You’ve been there before. I know you have. That super market where the screams of a child are so blood curdling you could swear there was imminent death involved. The mom (and maybe the teacher, too) inside of you can’t help but peek down the dairy aisle to make sure you were wrong about the whole death idea.

Of course you were wrong. You see a poor frazzled mom trapping her child’s legs into the seat of the cart with one hand, while trying to pry the child’s hands off of a yogurt cup with the other. Yogurt containers are lying in the floor, and the Mom resorts to kicking them out of her way as she tries to bump the cart away from the shelf with her hip (remember, her hands were a little pre-occupied). She sees you looking and, through smiling lips and clenched teeth, begins speaking with that fakey, syrupy voice (You know that voice. The one all moms use when they know they’re being watched.).

“Stop, Sweetie. (fake chuckle, fake chuckle). I know you want the yogurt, but we will have that when we get home (fake chuckle, fake chuckle).” Of course, because you are a mom, you have translated her words and know that she’s really saying, “For as long as I live, you shall never eat yogurt again! Just wait till I get you in my tinted-windowed minivan…”

And how do I have so much insight into this other mother’s mind and actions? You guessed it. I AM THE OTHER MOTHER!!!! Sigh…my shoulders are slumped, and I am ashamed. Really! I always looked at those kids and their mothers and thought, (probably in my best high-society British thinking voice) Good grief. That child has obviously never been made to mind. Well, now that I have joined the Other Mother’s Club, my tune has changed. I was not in this club with my oldest son. Carson never challenged me and threw fits and threw cups and threw toys and threw food and…well, you get the picture.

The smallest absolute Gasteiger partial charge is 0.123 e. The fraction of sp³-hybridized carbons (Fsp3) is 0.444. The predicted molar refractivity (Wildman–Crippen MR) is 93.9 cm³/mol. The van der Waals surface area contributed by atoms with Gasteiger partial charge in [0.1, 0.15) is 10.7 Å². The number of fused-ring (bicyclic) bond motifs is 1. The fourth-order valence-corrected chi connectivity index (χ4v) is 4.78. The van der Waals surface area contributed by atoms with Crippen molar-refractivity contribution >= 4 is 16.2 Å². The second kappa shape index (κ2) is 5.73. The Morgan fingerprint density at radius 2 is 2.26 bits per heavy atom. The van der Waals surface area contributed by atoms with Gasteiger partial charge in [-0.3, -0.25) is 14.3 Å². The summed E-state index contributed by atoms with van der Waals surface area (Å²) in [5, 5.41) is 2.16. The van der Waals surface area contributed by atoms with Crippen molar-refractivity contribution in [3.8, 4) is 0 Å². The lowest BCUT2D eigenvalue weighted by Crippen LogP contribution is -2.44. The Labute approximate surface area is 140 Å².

But my youngest, Cole, well…he has made me the poster girl for the this new club. Isn’t he just the sweetest looking thing, though?

Cole, refusing to get out of the tractor wheel at the State Fair.
Cole, refusing to get out of the tractor wheel at the State Fair.

He is very sweet about 75% of the time, but it’s when you’re ankle-deep in that 25% that you begin to realize you may very possibly be the first sober, cognizant adult to actually drown in ankle-deep water.

So, in reflecting upon my moment, I thought Man, I wish someone could have just helped me a little. As I thought about it more, I was able to boil my ideas down to three simple ways someone could help the members of The Other Mother’s Club, AKA…me:

  1. Speak to me, don’t stare. Tell me something like, I remember those days or They’ll grow out of it or even God have mercy on your precious soul…haha. Something to break the tension would have helped.
  2. Help. I think we are all so hesitant to “get involved,” but think of yourself in the situation. Grab the yogurt off the floor. Offer to help push the cart away from the shelf. Most moms would give anything for one more set of hands.
  3. Reserve judgement and pray instead. As I mentioned, I was so guilty of the opposite. I try to think of this more now when I see these other mothers. If i can’t do anything physically to help, I can always say a little prayer and let God do the rest.

At the end of the day, I try to remind myself–“For this child I prayed.” (1 Samuel 1:27)

(Click here to read more about how God blessed us with Cole.)

Cole is strong-willed for a reason, and we know God has a purpose for our little firecracker. He lights up our family’s life, and we pray that we can help him be a light to this world, even though there’s a good chance he may blow our heads right off in the process.